by Ardeth DeVries
192 pages, paperback. $19.95.
Reviewed by Debra J. White
Buy this book. I could not stop reading it. Each dog’s story captures the reader’s heart and never lets go.
Founded in 2005 by Judith and Lee Piper, Old Dog Haven is a dog fostering network serving western Washington. A 501(c)( 3) charity, Old Dog Haven provides home to unwanted, abandoned and abused senior dogs. The dogs come mostly from shelters or rescues, but a few are strays found by kind-hearted people or surrendered by owners who are unwilling or unable to care for them.
Judith Piper in 2004 was a shelter volunteer who took in two homeless senior dogs from a colleague. Piper then learned about the plight of senior dogs at shelters. Judith and Lee Piper originally planned to provide hospice care to old dogs, one at a time. As word of their work spread through the animal rescue community, requests to help more senior dogs poured in.
Unable to say no, the Pipers expanded their capacity to help by starting the Old Dog Haven network. Local and national publicity brought in donations to care for special needs dogs.
Neighbors rallied around Old Dog Haven too and volunteered or donated services to help dogs like Emily, who was adopted from nearby shelter, but was returned by the same family ten years later because, they said, they were too busy to keep a dog. Emily found a home on a farm where she lived for two more years.
“We were blessed and honored to call her our dog and will never forget her,” said the couple who took her in. After Emily died, they returned to Old Dog Haven to bring home another senior.
Another memorably Old Dog Haven story is that of Jordan, an emaciated German shepherd who had been rescued by animal control. The old dog lived most of 15 years outside with little or no affection, improper veterinary care, and inadequate food and water. The animal control shelter personnel wanted Jordan to experience a good life before she died, even if it was for just a few months.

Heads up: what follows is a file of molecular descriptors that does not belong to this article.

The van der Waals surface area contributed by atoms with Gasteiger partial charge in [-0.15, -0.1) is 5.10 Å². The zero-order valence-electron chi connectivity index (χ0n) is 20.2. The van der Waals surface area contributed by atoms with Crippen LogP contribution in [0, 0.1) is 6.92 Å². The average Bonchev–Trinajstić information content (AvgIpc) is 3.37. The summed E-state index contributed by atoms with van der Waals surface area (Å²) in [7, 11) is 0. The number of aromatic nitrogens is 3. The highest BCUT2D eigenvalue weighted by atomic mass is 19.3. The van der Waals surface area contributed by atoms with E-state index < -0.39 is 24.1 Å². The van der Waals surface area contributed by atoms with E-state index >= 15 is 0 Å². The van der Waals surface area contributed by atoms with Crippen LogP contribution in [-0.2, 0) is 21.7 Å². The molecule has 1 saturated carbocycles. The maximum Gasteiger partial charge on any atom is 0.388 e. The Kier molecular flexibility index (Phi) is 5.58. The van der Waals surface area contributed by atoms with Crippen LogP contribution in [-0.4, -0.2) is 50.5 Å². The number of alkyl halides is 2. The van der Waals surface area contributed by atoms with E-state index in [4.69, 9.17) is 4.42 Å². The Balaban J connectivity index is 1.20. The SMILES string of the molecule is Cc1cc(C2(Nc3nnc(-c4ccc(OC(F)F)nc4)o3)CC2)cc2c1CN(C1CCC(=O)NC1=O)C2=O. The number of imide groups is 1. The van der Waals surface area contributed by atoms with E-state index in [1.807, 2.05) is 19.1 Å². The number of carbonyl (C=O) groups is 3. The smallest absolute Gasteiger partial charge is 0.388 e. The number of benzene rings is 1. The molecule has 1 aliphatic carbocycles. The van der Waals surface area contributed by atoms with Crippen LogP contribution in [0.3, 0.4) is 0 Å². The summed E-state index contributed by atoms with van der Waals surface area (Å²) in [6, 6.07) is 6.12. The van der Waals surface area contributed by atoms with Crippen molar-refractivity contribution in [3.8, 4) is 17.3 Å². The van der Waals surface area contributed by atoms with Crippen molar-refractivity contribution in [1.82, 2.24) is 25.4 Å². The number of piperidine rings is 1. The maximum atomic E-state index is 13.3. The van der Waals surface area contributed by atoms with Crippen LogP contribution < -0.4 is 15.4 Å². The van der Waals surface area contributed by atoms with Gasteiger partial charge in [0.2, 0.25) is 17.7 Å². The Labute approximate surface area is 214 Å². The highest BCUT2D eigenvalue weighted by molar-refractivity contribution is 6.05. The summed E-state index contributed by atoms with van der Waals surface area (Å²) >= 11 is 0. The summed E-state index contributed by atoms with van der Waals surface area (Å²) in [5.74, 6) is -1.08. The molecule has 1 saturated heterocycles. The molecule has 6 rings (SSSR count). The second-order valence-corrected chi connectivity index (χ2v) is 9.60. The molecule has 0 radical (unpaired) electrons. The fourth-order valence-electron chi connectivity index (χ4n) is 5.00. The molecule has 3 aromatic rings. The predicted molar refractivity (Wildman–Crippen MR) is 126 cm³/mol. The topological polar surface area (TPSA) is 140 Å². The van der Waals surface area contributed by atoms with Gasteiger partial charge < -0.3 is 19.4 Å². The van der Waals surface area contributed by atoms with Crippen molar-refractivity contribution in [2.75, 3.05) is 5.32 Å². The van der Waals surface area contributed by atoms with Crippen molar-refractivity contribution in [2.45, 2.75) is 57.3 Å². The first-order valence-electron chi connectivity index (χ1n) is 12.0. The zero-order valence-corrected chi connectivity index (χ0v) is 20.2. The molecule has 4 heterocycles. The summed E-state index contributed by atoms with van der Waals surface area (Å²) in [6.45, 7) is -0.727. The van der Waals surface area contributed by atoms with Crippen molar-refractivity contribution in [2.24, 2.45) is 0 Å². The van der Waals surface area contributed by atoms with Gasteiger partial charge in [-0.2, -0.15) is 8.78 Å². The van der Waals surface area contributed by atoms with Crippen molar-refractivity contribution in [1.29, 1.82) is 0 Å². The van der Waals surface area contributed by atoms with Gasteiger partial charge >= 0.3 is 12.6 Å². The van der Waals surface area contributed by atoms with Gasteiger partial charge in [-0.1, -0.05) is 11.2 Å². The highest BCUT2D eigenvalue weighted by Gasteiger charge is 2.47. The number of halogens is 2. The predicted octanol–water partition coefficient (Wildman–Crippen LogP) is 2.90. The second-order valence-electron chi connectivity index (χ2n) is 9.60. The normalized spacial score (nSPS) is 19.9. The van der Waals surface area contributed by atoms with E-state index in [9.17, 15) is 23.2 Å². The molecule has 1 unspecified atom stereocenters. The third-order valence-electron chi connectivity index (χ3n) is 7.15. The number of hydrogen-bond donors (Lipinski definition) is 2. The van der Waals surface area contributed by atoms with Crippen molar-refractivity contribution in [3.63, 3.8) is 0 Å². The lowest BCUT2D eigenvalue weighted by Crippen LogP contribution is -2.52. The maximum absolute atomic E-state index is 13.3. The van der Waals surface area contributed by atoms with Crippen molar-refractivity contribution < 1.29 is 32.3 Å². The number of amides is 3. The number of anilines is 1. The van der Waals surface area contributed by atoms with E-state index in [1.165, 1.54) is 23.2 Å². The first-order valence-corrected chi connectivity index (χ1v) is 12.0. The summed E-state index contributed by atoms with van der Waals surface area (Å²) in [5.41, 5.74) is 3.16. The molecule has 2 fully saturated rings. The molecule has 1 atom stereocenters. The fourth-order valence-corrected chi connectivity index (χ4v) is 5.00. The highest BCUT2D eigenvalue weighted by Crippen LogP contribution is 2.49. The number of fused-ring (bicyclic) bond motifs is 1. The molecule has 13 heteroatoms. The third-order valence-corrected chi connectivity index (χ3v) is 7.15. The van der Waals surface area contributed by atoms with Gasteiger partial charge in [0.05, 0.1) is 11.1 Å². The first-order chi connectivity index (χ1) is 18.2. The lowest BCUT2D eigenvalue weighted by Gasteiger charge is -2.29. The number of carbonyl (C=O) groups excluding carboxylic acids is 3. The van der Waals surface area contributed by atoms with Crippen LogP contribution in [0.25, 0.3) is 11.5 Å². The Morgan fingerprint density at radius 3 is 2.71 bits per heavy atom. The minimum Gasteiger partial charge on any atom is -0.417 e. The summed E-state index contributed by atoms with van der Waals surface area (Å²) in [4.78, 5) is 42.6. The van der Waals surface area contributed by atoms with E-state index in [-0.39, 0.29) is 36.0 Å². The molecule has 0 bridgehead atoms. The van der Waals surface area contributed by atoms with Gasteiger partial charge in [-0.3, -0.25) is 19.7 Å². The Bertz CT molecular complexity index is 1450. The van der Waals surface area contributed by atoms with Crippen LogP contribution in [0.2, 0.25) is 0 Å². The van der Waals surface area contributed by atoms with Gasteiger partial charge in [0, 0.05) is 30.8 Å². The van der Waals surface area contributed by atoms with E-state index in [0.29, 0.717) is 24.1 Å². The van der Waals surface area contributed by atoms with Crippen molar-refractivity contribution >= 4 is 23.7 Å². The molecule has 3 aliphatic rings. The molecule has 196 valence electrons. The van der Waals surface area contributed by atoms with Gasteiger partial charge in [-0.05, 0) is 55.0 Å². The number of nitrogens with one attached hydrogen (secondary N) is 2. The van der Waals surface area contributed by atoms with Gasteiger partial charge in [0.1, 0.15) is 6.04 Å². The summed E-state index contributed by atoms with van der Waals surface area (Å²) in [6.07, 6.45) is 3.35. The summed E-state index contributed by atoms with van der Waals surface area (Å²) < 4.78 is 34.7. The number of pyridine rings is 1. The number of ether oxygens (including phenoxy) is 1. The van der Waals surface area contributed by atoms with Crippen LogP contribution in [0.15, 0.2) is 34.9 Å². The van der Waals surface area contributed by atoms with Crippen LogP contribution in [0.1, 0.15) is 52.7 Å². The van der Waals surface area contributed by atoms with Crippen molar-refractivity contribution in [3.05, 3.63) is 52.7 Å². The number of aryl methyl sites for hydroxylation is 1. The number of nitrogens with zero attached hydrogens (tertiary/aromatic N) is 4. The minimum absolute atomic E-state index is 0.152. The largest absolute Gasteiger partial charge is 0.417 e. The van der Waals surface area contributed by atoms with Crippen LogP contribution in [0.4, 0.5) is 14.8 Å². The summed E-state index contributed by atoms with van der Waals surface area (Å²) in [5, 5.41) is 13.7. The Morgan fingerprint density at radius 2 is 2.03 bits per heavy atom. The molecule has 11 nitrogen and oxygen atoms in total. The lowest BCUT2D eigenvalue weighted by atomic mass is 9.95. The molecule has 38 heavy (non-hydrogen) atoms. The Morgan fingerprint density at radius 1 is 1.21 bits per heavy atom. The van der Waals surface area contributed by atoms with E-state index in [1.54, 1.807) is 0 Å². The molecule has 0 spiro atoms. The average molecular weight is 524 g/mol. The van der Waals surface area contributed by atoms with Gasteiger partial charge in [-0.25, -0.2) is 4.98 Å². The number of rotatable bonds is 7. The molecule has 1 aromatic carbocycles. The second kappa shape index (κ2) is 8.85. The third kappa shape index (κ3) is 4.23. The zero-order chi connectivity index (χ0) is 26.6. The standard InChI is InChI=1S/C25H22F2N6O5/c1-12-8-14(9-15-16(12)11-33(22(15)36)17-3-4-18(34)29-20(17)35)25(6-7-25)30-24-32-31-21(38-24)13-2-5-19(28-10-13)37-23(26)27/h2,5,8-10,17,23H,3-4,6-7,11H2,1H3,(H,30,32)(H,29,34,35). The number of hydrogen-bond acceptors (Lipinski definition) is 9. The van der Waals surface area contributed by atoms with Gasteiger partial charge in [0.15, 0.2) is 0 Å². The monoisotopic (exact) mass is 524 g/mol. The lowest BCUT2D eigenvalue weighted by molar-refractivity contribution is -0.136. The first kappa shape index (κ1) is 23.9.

Jordan’s first few days in her new home were shaky. For hours at a time, she paced, eating and drinking little. It was obvious she was not used to indoor living. Finally, Jordan settled down and learned to enjoy human companionship. She played with neighborhood dogs. She enjoyed regular food, gaining weight. At her three-month veterinary check up, no one in the office believed she was the same dog. She looked fantastic. Crippling arthritis, however, brought pain and discomfort. Jordan died after a year with her adoptive family. Her owner said that even years later she misses Jordan and still grieves for her.
There are 31 more stories in Ardeth DeVries’ book Old Dog Haven like the ones I mentioned. Old dogs remind us about the power of forgiveness. As abused and/or neglected as many of these dogs were, they carried no bitterness or animosity. If only humans shared those same qualities! I give a well deserved “thumbs up” to Old Dog Haven and highly recommend it. Have a tissue box handy when you read it, though, because some of the stories are tear-jerkers.
Old Dog Haven has now helped more than 3,400 dogs. Those not adopted lived out their lives with the Old Dog Haven volunteers.
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